Anti-Tg DIASTAT®

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Thyroglobulin (Tg) is, together with thyroid peroxidase (TPO), considered the major autoantigen associated with chronic autoimmune thyroiditis.


 

Product code
FATG 200
Format
ELISA
Tests
96 wells
Calculation
Quantitative and qualitative
Antigen
Purified human Tg antigen
Units
IU/mL
Calibrators
5
Range
0-5000 IU/mL
Incubation time
60+30+30 min
Detection system
ALP/PMP (550 nm)
Availability
CE marked. For sale in US

Indended use

The DIASTAT® anti-thyroglobulin (anti-Tg) test is a quantitative/qualitative enzyme-linked immunosorbent assay (ELISA) for the detection of autoantibodies specific for thyroglobulin in human serum or EDTA, Li-Heparin or citrated plasma. It is intended to aid in the diagnosis of autoimmune thyroid disorders and is not definitive in isolation. Autoantibody levels represent one parameter in a multicriterion diagnostic process.

Background

Thyroglobulin (Tg) and thyroid peroxidase (TPO) are considered the major autoantigens associated with chronic autoimmune thyroiditis. Clinical diagnosis is usually based on the presence of serum or plasma autoantibodies to Tg and TPO. Thyroglobulin, a 660kD water-soluble glycoprotein, is the precursor of the thyroid hormones tri-iodothyronine and thyroxine. The presence of anti-Tg autoantibodies in patients with Hashimoto’s thyroiditis was first demonstrated in 1956.

Anti-Tg autoantibodies are predominantly of the IgG class. They are detected, often with TPO autoantibodies, in the majority of Graves’ disease and Hashimoto’s, including other variants of chronic primary hypothyroidism such as myxoedema and asymptomatic thyroiditis. They have also been detected in spontaneous or post-partum painless thyroiditis, in thyroid autoimmunity with rheumatoid arthritis, and in non-thyroid autoimmune diseases such as Addison’s disease and Type 1 diabetes mellitus. Depending upon methodology and assay cut-off, they are also detected in 1.3% to 14.6% of apparently healthy asymptomatic subjects. The role of circulating Tg autoantibodies is unclear; they may simply be indicators of disease as, unlike TPO autoantibodies, they do not appear to be pathogenic.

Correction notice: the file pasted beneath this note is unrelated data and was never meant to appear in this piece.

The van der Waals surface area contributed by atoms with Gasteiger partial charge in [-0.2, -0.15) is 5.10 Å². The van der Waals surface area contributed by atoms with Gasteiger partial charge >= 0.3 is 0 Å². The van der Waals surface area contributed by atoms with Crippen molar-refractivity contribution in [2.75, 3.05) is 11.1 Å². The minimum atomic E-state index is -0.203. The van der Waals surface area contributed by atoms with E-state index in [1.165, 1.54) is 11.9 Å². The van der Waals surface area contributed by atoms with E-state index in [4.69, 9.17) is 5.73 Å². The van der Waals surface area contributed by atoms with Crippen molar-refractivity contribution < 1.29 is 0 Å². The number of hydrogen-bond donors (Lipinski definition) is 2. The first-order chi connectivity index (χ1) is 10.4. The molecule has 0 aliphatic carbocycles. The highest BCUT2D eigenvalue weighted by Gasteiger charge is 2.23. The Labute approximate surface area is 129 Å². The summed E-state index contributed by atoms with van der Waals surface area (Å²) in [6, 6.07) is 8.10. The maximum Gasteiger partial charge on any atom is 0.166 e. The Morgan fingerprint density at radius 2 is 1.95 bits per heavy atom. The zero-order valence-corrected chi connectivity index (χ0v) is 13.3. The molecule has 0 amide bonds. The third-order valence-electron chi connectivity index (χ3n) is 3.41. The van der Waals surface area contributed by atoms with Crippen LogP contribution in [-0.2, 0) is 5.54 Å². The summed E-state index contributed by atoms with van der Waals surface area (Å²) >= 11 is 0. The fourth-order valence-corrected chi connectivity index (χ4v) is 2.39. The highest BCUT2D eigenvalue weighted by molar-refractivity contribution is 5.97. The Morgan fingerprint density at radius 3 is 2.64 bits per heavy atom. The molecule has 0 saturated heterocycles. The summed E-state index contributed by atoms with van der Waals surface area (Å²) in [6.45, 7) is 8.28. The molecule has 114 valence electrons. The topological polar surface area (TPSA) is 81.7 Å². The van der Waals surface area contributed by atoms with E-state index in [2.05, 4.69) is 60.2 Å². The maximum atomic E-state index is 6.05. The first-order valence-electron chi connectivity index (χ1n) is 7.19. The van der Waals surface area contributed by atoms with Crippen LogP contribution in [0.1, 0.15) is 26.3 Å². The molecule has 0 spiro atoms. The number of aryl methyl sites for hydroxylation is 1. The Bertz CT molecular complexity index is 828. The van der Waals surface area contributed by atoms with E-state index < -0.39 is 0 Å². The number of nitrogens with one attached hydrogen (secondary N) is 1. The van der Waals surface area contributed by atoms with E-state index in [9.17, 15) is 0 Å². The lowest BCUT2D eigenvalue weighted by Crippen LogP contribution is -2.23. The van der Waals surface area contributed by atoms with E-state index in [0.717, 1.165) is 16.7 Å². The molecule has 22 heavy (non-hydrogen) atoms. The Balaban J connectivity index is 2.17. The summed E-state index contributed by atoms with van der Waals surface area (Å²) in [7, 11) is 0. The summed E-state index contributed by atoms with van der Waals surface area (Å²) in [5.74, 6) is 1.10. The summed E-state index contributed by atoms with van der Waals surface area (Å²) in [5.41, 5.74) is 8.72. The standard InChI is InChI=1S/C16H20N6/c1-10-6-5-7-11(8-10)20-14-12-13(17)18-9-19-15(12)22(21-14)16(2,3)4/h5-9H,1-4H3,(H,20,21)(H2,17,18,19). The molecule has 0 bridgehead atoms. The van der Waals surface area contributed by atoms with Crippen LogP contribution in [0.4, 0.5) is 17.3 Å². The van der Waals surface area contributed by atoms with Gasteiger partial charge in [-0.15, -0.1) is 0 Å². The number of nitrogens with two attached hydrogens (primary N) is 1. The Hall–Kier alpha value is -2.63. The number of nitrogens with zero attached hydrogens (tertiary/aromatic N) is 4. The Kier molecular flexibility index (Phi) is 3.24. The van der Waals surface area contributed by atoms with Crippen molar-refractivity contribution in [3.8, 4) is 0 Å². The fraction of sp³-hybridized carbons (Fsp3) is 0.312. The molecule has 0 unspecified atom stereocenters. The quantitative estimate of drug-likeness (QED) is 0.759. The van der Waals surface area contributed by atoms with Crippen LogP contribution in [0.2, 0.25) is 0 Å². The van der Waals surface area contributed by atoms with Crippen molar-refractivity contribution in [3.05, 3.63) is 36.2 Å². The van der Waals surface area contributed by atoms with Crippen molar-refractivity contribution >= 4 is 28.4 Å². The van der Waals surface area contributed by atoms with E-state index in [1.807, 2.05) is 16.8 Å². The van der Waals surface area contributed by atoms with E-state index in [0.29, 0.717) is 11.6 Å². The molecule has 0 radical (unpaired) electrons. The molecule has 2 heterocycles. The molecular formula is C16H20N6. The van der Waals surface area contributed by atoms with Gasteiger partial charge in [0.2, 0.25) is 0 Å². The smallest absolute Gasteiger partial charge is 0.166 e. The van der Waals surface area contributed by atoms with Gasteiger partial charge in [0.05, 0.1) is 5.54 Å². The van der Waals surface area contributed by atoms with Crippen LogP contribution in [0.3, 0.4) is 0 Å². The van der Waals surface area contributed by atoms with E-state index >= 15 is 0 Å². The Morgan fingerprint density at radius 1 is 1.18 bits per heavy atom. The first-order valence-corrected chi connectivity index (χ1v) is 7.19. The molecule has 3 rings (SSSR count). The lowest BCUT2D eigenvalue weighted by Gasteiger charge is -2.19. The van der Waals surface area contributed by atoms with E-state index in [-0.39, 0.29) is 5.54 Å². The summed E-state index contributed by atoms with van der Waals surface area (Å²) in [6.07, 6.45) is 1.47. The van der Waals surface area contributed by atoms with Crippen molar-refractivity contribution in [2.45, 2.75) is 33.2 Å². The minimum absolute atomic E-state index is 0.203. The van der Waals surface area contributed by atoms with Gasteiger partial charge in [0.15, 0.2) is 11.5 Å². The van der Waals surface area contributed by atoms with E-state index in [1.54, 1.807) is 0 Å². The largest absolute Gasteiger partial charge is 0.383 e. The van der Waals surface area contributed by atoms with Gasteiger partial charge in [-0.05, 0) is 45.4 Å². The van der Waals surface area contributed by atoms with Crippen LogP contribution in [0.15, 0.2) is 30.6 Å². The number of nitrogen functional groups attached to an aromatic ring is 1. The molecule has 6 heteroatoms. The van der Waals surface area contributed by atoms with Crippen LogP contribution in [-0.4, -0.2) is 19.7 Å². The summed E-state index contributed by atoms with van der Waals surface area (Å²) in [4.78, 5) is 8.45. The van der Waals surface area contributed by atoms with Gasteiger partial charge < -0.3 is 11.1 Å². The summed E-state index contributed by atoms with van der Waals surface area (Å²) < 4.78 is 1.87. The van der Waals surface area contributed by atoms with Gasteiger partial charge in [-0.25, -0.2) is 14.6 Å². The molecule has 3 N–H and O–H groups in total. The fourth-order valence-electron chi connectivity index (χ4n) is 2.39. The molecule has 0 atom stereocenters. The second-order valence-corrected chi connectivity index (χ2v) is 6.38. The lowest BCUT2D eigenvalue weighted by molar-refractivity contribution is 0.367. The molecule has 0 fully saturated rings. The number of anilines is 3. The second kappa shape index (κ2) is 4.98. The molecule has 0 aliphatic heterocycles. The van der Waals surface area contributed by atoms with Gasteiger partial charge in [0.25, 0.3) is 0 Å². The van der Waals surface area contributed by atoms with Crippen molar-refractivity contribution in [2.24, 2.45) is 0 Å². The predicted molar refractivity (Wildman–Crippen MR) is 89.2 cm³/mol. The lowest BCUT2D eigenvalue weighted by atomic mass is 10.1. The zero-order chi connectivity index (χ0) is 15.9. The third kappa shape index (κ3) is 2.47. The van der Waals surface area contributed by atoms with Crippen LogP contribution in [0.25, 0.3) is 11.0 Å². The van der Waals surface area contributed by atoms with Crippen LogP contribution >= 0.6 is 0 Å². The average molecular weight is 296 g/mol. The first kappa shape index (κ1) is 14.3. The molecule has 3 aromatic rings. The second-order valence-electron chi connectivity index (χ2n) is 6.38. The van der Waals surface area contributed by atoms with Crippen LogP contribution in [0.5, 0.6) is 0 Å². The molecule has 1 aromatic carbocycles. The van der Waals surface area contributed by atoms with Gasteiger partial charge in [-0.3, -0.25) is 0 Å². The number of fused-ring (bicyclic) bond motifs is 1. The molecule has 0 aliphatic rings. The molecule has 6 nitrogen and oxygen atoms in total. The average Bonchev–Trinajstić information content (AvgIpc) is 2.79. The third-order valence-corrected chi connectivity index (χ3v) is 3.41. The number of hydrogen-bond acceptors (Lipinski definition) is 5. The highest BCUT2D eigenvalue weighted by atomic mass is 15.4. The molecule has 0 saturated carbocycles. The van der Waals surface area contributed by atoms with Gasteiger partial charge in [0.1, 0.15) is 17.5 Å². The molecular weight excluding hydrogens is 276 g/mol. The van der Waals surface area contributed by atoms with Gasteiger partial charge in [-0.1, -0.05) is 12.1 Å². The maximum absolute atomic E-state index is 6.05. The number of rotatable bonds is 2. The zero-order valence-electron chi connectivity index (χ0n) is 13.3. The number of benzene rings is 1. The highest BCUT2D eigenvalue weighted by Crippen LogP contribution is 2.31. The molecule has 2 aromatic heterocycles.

Technical information

The wells of the microtitre strips are coated with purified human Tg antigen. During the first incubation, specific autoantibodies in diluted serum or plasma bind to the antigen-coated surface. The wells are then washed to remove unbound components. In the second incubation, the Conjugate, enzyme-labelled antibodies to human IgG, binds any surface-bound autoantibodies. After further washing, specific autoantibodies are traced by incubation with the Substrate. Addition of Stop Solution terminates the reaction, resulting in a coloured end-product. The amount of Conjugate bound is measured in absorbance units. In the qualitative protocol, the amount of Conjugate bound by the sample is compared with that bound by the Reference Control.  In the quantitative protocol, the concentration of anti-Tg autoantibody can be estimated by interpolation from a dose-response curve based on Standards. The Standards are referenced against the International Reference Preparation of anti-thyroglobulin 65/93.